The most important thing you need to know about debt consolidation with bad credit is that it may be difficult to qualify for a balance transfer credit card if your credit score is low. Most lenders require a minimum score of 690 to qualify.
Where to get a debt consolidation loan with bad credit
Many lenders offer debt consolidation loans, so let’s look at the usual requirements before we talk about some options if you have bad credit. Here are the requirements many lenders use for debt consolidation loans:
- At least 18 years old
- Not involved in a bankruptcy or foreclosure
- Credit score of at least 650
- Debt-to-income ratio maximum of 45%
You should keep in mind that you’ll need to pay closing costs for any personal loan and they can total between 2% and 5% of the amount you borrow. For example, if you borrowed $10,000, you should expect fees between $200 and $500 for your loan. You may have the option to roll the closing costs into your loan, but remember that will increase your monthly payment.
You’ll need to provide proof of income and employment and may also be required to provide copies of your tax returns if you’re self-employed or have income from investments.
The good news is that there are some lenders, particularly credit unions, who will extend a credit consolidation loan even if your credit is bad. Addition Financial works with members with low credit scores to help them get out of debt. Our Signature Loans provide up to $30,000 to help members pay off their debts and there’s no prepayment penalty.
Does debt forgiveness hurt your credit?
If you can’t qualify for a debt consolidation loan or a balance transfer credit card, the other option available is to apply for debt forgiveness. Debt forgiveness for credit card debt is offered when a debtor can demonstrate financial hardship to the credit card issuer or—when an account has been referred to collections—to the collection agency.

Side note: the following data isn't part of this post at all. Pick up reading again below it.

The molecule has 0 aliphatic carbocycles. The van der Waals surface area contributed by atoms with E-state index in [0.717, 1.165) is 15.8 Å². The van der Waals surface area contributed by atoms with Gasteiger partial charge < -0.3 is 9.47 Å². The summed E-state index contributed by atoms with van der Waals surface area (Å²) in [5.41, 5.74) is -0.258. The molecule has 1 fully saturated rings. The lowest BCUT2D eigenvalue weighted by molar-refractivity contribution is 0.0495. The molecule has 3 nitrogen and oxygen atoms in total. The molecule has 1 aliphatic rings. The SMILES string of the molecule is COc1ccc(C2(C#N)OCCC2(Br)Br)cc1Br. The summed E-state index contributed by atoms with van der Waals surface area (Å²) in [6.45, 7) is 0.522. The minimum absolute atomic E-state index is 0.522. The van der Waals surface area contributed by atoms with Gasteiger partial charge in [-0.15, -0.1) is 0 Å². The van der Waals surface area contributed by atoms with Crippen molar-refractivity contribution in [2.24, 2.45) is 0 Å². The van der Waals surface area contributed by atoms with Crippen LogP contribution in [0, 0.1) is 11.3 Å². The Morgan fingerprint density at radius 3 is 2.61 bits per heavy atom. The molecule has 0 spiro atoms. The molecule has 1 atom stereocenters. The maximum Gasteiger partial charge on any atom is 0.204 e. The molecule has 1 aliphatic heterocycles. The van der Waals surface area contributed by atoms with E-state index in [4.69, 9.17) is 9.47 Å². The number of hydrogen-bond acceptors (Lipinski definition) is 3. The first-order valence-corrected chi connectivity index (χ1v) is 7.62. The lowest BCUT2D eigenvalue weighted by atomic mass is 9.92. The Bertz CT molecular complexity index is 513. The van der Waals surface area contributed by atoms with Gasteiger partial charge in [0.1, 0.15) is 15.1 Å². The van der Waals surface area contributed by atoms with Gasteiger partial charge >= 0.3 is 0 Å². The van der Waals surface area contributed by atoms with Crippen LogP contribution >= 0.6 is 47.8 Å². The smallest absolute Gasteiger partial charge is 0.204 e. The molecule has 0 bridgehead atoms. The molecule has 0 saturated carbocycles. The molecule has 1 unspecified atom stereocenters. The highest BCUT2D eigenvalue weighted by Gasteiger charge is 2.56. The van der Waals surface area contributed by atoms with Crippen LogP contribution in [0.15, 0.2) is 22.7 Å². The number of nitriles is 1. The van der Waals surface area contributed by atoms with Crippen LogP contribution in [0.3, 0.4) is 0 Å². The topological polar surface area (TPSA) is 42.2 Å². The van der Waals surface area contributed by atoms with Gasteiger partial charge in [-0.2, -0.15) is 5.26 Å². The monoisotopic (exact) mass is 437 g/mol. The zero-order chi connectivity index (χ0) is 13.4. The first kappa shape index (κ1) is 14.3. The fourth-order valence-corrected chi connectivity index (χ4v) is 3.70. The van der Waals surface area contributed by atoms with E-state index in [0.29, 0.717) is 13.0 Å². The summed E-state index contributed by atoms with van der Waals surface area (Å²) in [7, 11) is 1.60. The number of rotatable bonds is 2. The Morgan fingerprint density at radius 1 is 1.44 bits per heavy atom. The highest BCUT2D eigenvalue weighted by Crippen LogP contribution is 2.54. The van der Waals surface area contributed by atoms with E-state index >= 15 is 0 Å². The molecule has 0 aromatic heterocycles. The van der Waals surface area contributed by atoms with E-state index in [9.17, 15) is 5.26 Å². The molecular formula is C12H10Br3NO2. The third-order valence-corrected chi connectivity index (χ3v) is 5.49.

You already know that being late with credit card payments will negatively impact your credit. The timeliness of payments is responsible for 35% of your credit score, more than any other metric. If your credit card debt is forgiven, then there will be no more late payments on the forgiven credit card balance. Your credit utilization, which is responsible for 30% of your score, will also decrease. The result is likely to be an improvement in your score over time.
What is the role of a budget in credit card debt management?
Regardless of whether you consolidate your existing debt or create a debt repayment plan, budgeting is an essential element of managing your credit card debt. Without a budget, it’s easy to fall into (or persist with) unhealthy spending habits that can lead to more debt.
If you want to pay down your debt, we suggest creating a monthly budget and debt management plan that leaves you with enough money to make all monthly debt payments. The best case scenario would be a budget that allows you to make more than the minimum monthly payment.
Depending on your income and your debt situation, you may want to use the avalanche method, which involves putting any extra money in your budget toward the credit card with the highest interest rate, or the snowball method, which involves putting extra money toward the card with the highest balance. Either way, you’ll be actively paying down your debt while still having the money needed to pay your other monthly expenses.
Budgeting tools to use
At Addition Financial, we have an array of tools that are available to help our members manage their money effectively and pay down debt. Here are some to try:
These calculators may be used whether you consolidate your debt or not. The most important thing to remember is that paying off your debt as quickly as possible will help you save money in the long term and improve your credit score, making it easy to get credit in the future.
Consolidate your debt with Addition Financial Credit Union
Even if you have bad credit, there are debt consolidation options to help you consolidate your credit card debt and reduce your monthly payments, including debt consolidation loans.
Do you need help consolidating your credit card debt? Addition Financial Credit Union is here to help! Click here to read about our Signature Loans and apply today.